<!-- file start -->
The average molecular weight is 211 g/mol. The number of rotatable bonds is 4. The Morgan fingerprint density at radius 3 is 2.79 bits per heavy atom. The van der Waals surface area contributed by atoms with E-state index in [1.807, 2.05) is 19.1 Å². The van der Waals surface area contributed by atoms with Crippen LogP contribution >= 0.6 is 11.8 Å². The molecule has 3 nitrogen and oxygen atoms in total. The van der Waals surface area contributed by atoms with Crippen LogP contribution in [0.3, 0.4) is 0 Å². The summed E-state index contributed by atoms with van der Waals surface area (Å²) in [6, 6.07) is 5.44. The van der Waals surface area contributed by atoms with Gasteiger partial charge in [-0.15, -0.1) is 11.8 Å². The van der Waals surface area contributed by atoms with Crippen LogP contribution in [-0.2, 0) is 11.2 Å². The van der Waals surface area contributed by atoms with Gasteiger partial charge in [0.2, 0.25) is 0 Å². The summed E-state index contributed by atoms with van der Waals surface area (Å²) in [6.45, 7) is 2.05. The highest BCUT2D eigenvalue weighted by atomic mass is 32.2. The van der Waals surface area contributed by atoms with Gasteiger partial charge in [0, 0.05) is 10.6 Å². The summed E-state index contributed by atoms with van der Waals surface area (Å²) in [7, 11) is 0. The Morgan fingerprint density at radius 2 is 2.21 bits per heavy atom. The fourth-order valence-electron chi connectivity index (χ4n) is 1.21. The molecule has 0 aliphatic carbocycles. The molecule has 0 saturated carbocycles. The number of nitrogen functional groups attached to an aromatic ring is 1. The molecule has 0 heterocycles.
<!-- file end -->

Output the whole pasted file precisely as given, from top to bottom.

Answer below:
The average molecular weight is 211 g/mol. The number of rotatable bonds is 4. The Morgan fingerprint density at radius 3 is 2.79 bits per heavy atom. The van der Waals surface area contributed by atoms with E-state index in [1.807, 2.05) is 19.1 Å². The van der Waals surface area contributed by atoms with Crippen LogP contribution >= 0.6 is 11.8 Å². The molecule has 3 nitrogen and oxygen atoms in total. The van der Waals surface area contributed by atoms with Crippen LogP contribution in [0.3, 0.4) is 0 Å². The summed E-state index contributed by atoms with van der Waals surface area (Å²) in [6, 6.07) is 5.44. The van der Waals surface area contributed by atoms with Gasteiger partial charge in [-0.15, -0.1) is 11.8 Å². The van der Waals surface area contributed by atoms with Crippen LogP contribution in [-0.2, 0) is 11.2 Å². The van der Waals surface area contributed by atoms with Gasteiger partial charge in [0.2, 0.25) is 0 Å². The summed E-state index contributed by atoms with van der Waals surface area (Å²) in [6.45, 7) is 2.05. The highest BCUT2D eigenvalue weighted by atomic mass is 32.2. The van der Waals surface area contributed by atoms with Gasteiger partial charge in [0, 0.05) is 10.6 Å². The summed E-state index contributed by atoms with van der Waals surface area (Å²) in [7, 11) is 0. The Morgan fingerprint density at radius 2 is 2.21 bits per heavy atom. The fourth-order valence-electron chi connectivity index (χ4n) is 1.21. The molecule has 0 aliphatic carbocycles. The molecule has 0 saturated carbocycles. The number of nitrogen functional groups attached to an aromatic ring is 1. The molecule has 0 heterocycles.